Study: Activism and civil disobedience help communicate the science of climate change
A group of the world's top climate change biologists, including Professor Pete Smith from the University of Aberdeen, have published an editorial highlighting how global movements of civil disobedience focused on climate change are playing an important role in increasing public awareness and engagement with issues of climate change.
The idea for the analysis emerged when a recent Global Change Biology editorial meeting occurred in the same week as the September global climate strikes. Lead authors and Global Change Biology editors, Professors Sharon Robinson and Pete Smith, and Ms Rhea Bruno, co-led the analysis looking at trends in reporting of climate change in online and broadcast media.
They found that the keywords "climate action" and "climate emergency" were generally not searched for in the past, but their use increased 20-fold in 2019.
Professor Robinson said: "As scientists, we are often told we aren't doing enough to publicize the consequences of climate change—as though the reason for a lack of action on climate change is because we have not been compelling enough."
Ms Bruno added: "The job of scientists is to build and examine the evidence and provide factual objective accounts of what is happening, and while science communication is an important skill, not all scientists are trained communicators."
The study shows spikes in search terms such as "climate action" and "climate emergency" accompany major global protests.
Professor Robinson continued: "Scientists are always very cautious about being emotive and we have boundaries around displaying concern and using language like 'crisis' and 'emergency,' but as the science seeps further into the public domain, particularly through younger generations, it is now something that the public is finally talking about.
"A distinctive feature of movements such as the School Strikes for Climate is that they are led by young people, a group that is informed about and accepts the science, and also the generation who have the most to lose from climate inaction."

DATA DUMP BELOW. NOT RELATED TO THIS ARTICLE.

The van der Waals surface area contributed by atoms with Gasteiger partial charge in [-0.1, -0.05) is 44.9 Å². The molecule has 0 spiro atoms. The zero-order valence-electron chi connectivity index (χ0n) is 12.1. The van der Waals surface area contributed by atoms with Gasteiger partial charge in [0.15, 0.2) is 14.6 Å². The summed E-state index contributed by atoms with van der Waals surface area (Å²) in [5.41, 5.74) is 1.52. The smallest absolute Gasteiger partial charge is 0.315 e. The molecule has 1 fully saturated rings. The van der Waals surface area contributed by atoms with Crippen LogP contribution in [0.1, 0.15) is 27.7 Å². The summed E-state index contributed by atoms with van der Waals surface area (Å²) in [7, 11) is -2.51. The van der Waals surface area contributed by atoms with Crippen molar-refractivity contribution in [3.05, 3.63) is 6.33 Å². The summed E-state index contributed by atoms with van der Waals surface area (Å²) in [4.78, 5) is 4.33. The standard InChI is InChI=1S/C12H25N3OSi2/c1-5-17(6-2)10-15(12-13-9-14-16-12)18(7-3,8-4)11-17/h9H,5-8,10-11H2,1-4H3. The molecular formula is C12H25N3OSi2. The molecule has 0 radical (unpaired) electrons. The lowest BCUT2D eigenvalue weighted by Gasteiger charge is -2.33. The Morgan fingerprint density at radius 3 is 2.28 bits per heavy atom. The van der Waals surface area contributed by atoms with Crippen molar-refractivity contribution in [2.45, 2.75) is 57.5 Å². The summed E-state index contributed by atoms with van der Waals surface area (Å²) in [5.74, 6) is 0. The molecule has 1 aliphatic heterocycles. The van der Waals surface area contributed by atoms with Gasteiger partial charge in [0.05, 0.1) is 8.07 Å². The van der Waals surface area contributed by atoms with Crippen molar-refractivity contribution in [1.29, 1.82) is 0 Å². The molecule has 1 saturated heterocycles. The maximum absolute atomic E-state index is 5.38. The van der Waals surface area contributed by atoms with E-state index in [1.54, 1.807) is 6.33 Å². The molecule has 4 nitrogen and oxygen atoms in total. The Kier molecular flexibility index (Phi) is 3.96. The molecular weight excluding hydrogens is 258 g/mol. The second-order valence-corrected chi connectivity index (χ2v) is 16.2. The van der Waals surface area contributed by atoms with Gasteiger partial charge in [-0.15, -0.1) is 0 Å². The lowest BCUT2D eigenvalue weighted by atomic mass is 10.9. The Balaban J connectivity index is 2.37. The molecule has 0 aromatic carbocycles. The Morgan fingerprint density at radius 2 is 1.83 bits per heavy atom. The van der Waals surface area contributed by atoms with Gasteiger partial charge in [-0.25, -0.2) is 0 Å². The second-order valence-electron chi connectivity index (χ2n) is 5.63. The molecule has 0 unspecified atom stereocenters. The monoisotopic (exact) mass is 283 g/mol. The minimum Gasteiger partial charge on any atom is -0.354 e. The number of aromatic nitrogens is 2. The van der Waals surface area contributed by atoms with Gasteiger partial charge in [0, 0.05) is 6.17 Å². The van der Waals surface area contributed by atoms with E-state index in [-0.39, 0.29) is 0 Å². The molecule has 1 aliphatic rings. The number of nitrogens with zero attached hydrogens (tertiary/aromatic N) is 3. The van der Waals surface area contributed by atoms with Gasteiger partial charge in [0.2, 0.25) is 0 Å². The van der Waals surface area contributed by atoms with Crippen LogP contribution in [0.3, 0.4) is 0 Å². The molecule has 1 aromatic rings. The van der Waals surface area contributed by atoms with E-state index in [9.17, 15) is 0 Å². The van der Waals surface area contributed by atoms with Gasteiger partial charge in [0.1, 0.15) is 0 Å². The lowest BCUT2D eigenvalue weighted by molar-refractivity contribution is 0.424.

Professor Smith adds: "Much of the civil action since 2018 has been led by the generation who will be affected most by failure to achieve net zero emissions by 2050."
The editorial which was supported by Global Change Biology founder Professor Steve Long and many of the journal's editors concludes that to address the significant environmental challenges facing society, we need the very best scientists, teachers and communicators capable of translating science to motivate and inspire wider audiences, including the public and policy makers.
Professor Robinson concludes: "As editors, publishing and reviewing research on climate change and how it affects life on the planet, the science has been clear to us. It has really been a question of how to translate that into action. For decades, it has been a political, social and economic issue, and the inaction was quite depressing. The climate protests have given us hope, that this wave of public opinion is finally enough to produce the change we need.
"Science without activism is powerless to enact change, but activism without science cannot direct change where it is needed. Both science and activism are needed for great societal change. Student movements are giving scientists hope that political and economic change will come."